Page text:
• I am looking forward to hearing the Lambeg drum and the bodhran booming over the hallowed turf of Twickenham on May 19.
Methinks that misty-eyed sentimentalists who perceive a metaphor for a united Ireland through the metamorphosis of sport misapprehend the enormity of the occasion.
The team they once dared to deride as the Lady Boys have become a brute force in European rugby. But the Bushmills is being tapped to lubricate many's the rusty larynx to give blood-curdling cries of 'No Surrender.'
I for one, can't see the croppies lying down, nor can I see the Red Hand wilting. What I do envisage is a contest worthy of the Elysian Fields.
They say that sport and politics do not mix -- they need not worry. At the right temperature, when a game reaches melting-point, a purification occurs and all such contaminations evaporate.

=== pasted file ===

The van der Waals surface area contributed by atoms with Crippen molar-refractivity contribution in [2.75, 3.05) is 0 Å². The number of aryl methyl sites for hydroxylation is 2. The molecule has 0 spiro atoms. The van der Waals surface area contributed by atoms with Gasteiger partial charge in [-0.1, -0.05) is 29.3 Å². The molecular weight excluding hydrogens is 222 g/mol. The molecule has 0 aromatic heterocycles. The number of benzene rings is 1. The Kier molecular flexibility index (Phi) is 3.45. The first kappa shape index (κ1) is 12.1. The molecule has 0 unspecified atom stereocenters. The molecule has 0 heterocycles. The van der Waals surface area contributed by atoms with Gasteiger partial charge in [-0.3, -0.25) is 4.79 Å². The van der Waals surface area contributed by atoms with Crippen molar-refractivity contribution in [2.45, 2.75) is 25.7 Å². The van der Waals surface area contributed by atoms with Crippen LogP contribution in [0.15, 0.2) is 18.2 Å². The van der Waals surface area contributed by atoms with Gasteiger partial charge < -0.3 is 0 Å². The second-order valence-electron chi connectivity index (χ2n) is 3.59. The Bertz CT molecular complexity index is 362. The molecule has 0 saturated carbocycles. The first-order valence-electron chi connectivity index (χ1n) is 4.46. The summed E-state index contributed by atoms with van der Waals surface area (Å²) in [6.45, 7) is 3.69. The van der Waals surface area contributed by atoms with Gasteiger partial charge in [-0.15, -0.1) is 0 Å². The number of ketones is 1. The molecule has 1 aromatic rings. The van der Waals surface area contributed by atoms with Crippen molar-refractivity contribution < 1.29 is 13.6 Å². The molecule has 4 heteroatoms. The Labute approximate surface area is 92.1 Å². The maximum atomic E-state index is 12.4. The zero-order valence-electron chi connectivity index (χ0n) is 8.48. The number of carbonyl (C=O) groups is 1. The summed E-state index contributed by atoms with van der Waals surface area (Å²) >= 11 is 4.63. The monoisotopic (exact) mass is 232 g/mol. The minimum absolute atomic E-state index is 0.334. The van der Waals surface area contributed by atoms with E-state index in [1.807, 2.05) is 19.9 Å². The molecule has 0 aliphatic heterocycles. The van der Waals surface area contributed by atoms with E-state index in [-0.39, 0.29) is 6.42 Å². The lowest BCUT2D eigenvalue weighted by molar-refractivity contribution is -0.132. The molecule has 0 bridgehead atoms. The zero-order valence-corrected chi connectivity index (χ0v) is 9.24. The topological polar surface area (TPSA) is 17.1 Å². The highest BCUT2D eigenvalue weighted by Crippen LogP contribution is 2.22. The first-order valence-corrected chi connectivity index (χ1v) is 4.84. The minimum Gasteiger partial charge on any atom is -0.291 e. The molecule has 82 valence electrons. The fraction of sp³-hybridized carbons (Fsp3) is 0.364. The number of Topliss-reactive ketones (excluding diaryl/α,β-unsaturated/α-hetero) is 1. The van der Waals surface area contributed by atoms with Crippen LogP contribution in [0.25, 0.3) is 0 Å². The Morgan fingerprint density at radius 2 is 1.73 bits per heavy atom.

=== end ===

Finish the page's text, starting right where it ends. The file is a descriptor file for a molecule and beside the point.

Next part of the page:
Those that want it the most emerge with the spoils, and the vanquished can scarcely complain.
There is nothing more abject in humankind than the scars of a sore loser. Yet it is remarkable to see two teams emerging on so small an island, from a continent of hundreds of millions, to represent the finest of the game.
Whether your heart is green, orange, colour-blind, or pure feckless; one has to acknowledge this achievement.
Sport has many unfathomable mysteries: not least of these is why Ireland, as a team, is less than the sum of its parts, whereas the shadows of Leinster and Ulster have eclipsed the rest of Europe.
For conundrums such as these the ball of malt and the pint of plain are surely -- or should that be "Aye shuuurley" -- yer only man. In anticipation of such a potentially ferocious clash one might heed the cautionary words of one Thomas Sowell, who pointed out: "Nearly half the high school sports injuries that lead to paralysis or death occur among cheerleaders." Supporters, you have been warned.
But as the old saw goes, while players win matches it is teams that win championships, so let's hope that there are no pre-final hiccoughs in the H-Cup.
G G Thomas
Monkstown, Co Dublin